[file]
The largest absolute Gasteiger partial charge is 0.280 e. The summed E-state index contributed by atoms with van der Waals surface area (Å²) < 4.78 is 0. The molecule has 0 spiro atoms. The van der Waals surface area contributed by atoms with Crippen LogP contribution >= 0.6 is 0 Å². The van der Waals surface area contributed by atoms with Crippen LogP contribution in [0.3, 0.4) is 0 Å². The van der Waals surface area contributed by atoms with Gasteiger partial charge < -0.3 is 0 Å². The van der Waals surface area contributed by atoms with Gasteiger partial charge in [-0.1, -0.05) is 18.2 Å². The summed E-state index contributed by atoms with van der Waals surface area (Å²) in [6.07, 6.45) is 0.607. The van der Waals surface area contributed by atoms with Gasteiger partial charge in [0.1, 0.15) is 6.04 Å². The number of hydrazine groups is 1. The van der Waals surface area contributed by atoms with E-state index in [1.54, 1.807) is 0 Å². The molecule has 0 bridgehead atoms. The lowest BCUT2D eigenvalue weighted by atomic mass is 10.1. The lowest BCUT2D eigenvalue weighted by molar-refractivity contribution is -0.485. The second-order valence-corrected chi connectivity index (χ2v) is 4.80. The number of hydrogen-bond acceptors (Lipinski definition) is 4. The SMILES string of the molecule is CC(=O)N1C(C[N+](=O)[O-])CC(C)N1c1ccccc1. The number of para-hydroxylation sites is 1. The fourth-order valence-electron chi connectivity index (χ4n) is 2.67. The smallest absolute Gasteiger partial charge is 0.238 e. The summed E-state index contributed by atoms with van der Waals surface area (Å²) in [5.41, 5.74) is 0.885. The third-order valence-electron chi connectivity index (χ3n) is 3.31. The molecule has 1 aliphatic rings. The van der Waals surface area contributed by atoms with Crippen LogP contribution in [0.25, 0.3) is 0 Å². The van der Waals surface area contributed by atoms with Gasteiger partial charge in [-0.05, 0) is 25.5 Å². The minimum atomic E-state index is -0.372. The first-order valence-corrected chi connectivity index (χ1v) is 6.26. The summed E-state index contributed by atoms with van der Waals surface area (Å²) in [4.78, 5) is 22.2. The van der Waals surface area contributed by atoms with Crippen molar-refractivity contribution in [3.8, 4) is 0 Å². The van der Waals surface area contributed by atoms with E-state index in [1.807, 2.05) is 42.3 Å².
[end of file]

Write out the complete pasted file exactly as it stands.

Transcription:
The largest absolute Gasteiger partial charge is 0.280 e. The summed E-state index contributed by atoms with van der Waals surface area (Å²) < 4.78 is 0. The molecule has 0 spiro atoms. The van der Waals surface area contributed by atoms with Crippen LogP contribution >= 0.6 is 0 Å². The van der Waals surface area contributed by atoms with Crippen LogP contribution in [0.3, 0.4) is 0 Å². The van der Waals surface area contributed by atoms with Gasteiger partial charge < -0.3 is 0 Å². The van der Waals surface area contributed by atoms with Gasteiger partial charge in [-0.1, -0.05) is 18.2 Å². The summed E-state index contributed by atoms with van der Waals surface area (Å²) in [6.07, 6.45) is 0.607. The van der Waals surface area contributed by atoms with Gasteiger partial charge in [0.1, 0.15) is 6.04 Å². The number of hydrazine groups is 1. The van der Waals surface area contributed by atoms with E-state index in [1.54, 1.807) is 0 Å². The molecule has 0 bridgehead atoms. The lowest BCUT2D eigenvalue weighted by atomic mass is 10.1. The lowest BCUT2D eigenvalue weighted by molar-refractivity contribution is -0.485. The second-order valence-corrected chi connectivity index (χ2v) is 4.80. The number of hydrogen-bond acceptors (Lipinski definition) is 4. The SMILES string of the molecule is CC(=O)N1C(C[N+](=O)[O-])CC(C)N1c1ccccc1. The number of para-hydroxylation sites is 1. The fourth-order valence-electron chi connectivity index (χ4n) is 2.67. The smallest absolute Gasteiger partial charge is 0.238 e. The summed E-state index contributed by atoms with van der Waals surface area (Å²) in [5.41, 5.74) is 0.885. The third-order valence-electron chi connectivity index (χ3n) is 3.31. The molecule has 1 aliphatic rings. The van der Waals surface area contributed by atoms with Crippen LogP contribution in [0.25, 0.3) is 0 Å². The van der Waals surface area contributed by atoms with Gasteiger partial charge in [-0.05, 0) is 25.5 Å². The minimum atomic E-state index is -0.372. The first-order valence-corrected chi connectivity index (χ1v) is 6.26. The summed E-state index contributed by atoms with van der Waals surface area (Å²) in [4.78, 5) is 22.2. The van der Waals surface area contributed by atoms with Crippen molar-refractivity contribution in [3.8, 4) is 0 Å². The van der Waals surface area contributed by atoms with E-state index in [1.807, 2.05) is 42.3 Å².